Entropy and the Time Evolution of Macroscopic Systems ,

Walter T.
Oxford U. Press
New York
, 2008. $110.00 (209 pp.). ISBN 978-0-19-954617-6

In his delightful little book, Entropy and the Time Evolution of Macroscopic Systems, Walter T. Grandy Jr aims to bring a wider appreciation for the meaning of entropy from the probability-based point of view. Grandy is no newcomer to the topic: His books Foundations of Statistical Mechanics (Reidel, 1987) and Maximum-Entropy and Bayesian Methods in Inverse Problems (Reidel, 1985) first appeared more than 20 years ago. The deep insights he brings to his latest text draw on those books and a long career spent pondering the subtleties of the entropy concept.

Grandy is a student of E. T. Jaynes, who developed the principle of maximum entropy, or maxent. In this latest book, Grandy carefully develops his mentor’s formalism and then explores how an entropy function defined via the maxent principle can be used to describe time evolution and entropy production in a macroscopic system. Assuming that the reader has had a prior course in statistical physics or thermodynamics, Grandy focuses on the meaning of entropy.

The author takes the reader on a tour of various descriptions of irreversible macroscopic processes, including the Navier-Stokes equations in fluid mechanics, the Boltzmann equation in statistical mechanics, and Onsager’s flux–force equations in irreversible thermodynamics. For each process, Grandy considers whether the procedure of maximizing the entropy based on the available information suffices to unambiguously define an entropy function. The topics that he discusses, although fraught with subtlety, are vitally important for this generation of physicists (also chemists, engineers, and even biologists).

Filled with many examples, Grandy’s thought-provoking exposition will be of interest for years to come. He presents many of the standard debates at greater length than one is likely to find elsewhere, and he augments them with insights afforded by the maxent point of view. For example, he gives an excellent account of the usual mischaracterization of entropy as disorder and a lengthy discussion regarding whether entropy can be assumed to be extensive. The book’s style, and to some extent the subject matter, are reminiscent of Brian Pippard’s classic, Elements of Classical Thermodynamics for Advanced Students of Physics (Cambridge University Press, 1957), which explained the more subtle aspects of thermodynamics to a previous generation.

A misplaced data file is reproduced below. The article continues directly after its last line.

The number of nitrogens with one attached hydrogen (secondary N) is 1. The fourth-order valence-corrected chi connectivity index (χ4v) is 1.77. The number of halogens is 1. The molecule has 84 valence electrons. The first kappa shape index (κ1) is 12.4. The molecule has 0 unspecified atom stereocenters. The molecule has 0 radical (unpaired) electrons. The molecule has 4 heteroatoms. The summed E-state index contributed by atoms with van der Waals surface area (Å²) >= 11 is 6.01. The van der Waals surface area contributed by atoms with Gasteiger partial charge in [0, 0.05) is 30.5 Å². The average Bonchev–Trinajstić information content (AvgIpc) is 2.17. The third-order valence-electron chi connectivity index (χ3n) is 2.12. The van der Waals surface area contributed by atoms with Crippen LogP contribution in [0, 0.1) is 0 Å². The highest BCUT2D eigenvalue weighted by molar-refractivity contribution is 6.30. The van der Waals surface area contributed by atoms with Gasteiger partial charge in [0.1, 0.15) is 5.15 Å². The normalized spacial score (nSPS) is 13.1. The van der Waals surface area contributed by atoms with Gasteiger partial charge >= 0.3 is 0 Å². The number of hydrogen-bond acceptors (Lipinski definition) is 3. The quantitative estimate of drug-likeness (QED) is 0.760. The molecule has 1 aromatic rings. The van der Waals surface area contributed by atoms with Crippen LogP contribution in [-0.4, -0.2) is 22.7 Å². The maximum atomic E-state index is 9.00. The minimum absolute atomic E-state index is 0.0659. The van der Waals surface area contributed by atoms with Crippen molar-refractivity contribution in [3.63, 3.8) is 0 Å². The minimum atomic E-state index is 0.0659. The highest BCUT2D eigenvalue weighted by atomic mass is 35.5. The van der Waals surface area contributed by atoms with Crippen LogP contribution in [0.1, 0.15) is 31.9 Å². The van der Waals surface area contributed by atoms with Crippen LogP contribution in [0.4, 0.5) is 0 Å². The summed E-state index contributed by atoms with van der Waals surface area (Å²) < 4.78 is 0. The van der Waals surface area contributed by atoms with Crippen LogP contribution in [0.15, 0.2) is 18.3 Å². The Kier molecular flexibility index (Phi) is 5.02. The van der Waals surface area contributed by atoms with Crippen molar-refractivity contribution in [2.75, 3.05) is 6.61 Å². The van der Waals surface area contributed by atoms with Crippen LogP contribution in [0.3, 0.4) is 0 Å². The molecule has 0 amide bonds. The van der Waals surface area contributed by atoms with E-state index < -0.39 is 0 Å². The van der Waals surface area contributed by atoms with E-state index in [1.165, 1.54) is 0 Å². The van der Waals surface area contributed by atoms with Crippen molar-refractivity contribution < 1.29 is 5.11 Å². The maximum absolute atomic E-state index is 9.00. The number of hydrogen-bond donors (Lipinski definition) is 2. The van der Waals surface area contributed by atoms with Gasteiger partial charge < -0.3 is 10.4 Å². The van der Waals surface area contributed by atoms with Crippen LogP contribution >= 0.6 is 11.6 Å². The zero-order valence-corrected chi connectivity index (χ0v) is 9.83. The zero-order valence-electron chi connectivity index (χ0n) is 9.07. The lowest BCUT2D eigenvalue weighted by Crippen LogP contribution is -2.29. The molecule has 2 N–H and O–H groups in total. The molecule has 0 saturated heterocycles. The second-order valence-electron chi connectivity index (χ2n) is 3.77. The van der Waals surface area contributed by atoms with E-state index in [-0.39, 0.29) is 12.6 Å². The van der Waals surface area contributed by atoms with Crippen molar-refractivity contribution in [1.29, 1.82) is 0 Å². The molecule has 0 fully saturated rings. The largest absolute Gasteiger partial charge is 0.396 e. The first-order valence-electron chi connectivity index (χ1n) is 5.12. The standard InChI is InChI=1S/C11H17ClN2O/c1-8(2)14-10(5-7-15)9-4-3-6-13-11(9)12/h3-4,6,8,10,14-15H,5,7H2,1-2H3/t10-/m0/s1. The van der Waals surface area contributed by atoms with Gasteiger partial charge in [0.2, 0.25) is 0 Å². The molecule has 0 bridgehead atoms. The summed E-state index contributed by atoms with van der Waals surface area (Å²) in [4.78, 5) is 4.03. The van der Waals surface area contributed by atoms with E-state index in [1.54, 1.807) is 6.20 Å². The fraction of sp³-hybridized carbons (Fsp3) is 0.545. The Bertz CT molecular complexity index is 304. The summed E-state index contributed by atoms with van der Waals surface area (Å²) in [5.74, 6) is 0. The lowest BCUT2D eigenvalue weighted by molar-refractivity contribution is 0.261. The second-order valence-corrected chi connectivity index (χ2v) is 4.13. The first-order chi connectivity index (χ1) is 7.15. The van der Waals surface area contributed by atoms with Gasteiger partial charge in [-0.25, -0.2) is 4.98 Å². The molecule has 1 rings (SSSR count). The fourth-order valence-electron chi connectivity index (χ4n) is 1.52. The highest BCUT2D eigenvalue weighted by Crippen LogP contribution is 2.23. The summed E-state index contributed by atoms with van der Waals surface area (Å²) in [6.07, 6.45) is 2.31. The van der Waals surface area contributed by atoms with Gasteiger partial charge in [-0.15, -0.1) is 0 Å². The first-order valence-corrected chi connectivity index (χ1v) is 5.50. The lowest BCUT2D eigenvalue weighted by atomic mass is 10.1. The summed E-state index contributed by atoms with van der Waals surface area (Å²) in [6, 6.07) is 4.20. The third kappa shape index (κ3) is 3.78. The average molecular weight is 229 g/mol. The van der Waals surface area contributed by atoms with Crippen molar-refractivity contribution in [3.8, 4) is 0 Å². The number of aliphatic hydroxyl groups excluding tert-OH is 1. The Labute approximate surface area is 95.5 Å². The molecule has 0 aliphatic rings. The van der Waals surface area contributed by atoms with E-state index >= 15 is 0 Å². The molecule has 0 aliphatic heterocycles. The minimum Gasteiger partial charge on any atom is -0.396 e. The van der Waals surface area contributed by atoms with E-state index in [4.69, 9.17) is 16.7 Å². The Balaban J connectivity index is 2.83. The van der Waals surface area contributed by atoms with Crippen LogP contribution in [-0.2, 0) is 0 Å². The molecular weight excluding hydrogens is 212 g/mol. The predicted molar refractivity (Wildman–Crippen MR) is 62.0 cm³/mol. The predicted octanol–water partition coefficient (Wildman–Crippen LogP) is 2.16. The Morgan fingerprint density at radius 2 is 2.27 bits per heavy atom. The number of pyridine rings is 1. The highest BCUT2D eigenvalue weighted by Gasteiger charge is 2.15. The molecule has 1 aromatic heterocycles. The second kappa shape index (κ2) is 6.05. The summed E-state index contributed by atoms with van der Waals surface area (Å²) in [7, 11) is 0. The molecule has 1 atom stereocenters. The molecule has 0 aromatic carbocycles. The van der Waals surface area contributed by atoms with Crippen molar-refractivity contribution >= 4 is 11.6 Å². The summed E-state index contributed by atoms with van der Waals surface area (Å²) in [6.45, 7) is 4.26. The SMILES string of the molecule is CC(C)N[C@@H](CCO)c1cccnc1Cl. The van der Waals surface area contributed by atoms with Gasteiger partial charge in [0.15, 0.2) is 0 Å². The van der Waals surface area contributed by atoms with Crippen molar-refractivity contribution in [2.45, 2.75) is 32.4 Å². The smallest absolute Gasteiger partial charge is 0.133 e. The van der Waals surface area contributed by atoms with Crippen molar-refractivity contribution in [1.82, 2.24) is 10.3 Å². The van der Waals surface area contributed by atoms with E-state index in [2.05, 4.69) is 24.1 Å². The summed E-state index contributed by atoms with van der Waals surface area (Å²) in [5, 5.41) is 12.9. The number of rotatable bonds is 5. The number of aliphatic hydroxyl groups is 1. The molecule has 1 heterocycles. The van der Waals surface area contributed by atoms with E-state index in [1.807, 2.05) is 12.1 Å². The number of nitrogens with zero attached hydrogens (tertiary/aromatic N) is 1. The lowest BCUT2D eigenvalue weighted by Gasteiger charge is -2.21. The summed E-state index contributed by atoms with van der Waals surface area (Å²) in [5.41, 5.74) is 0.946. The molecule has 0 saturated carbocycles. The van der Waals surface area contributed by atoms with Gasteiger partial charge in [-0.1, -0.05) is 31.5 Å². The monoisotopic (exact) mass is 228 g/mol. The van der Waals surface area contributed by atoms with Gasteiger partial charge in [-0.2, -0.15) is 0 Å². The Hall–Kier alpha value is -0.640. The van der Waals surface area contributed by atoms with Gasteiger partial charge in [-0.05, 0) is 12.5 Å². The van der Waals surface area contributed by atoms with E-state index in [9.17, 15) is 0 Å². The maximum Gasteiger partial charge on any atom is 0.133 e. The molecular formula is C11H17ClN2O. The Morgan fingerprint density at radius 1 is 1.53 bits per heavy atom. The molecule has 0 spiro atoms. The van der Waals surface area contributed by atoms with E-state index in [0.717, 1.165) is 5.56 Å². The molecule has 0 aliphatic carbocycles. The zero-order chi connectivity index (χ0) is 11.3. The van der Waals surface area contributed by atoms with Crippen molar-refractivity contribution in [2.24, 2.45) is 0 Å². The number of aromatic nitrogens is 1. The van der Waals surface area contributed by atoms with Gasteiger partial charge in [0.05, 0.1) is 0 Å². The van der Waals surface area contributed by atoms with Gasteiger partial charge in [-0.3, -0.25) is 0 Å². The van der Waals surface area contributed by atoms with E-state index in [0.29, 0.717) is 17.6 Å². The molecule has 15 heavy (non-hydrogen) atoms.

Grandy’s subtleties, though, are not those of Pippard. The concern of the present monograph is exclusively entropy and its meaning as derived by probability theory. And Grandy’s obtaining meaningful entropies for some of the systems he discusses is an impressive feat. The examples on which his presentation relies are often surprisingly complex. Consider the familiar box divided by a partition—one side is filled with gas, the other side evacuated. Grandy discusses whether a valid expression can be given for the entropy of that system in the time interval between the instant when the partition is removed and the time when the gas has equilibrated in the full volume. In a real achievement for the book, Grandy shows that the maxent approach can find a meaningful entropy for any relaxation process, including the partition example.

While impressed with the derivations, I confess to some annoyance with the book’s repeated questioning of the “existence” of entropy. Even though I am aware that by “existence” Grandy means “existence in the maxent formalism,” I still find that usage irksome. Since Grandy seems to accept the density matrix ρ as an always-valid description of the state of the system, I cannot help but wonder why he objects to John von Neumann’s expression, S = −k Trace[ρ log(ρ)], which guarantees that the entropy exists at each instant. Admittedly, we might not be able to explicitly write down an expression for the density matrix, but its existence and well-definedness are not in question.

That peccadillo and the associated tone of a zealot notwithstanding, Entropy and the Time Evolution of Macroscopic Systems is a scholarly and refreshing text that explores in detail the subtleties of carrying out a maximum entropy approach to describe irreversible processes. Written in an accessible style, the book makes numerous little-known connections between macroscopic and microscopic expressions for entropy and entropy production. I would recommend it to any serious student of statistical physics.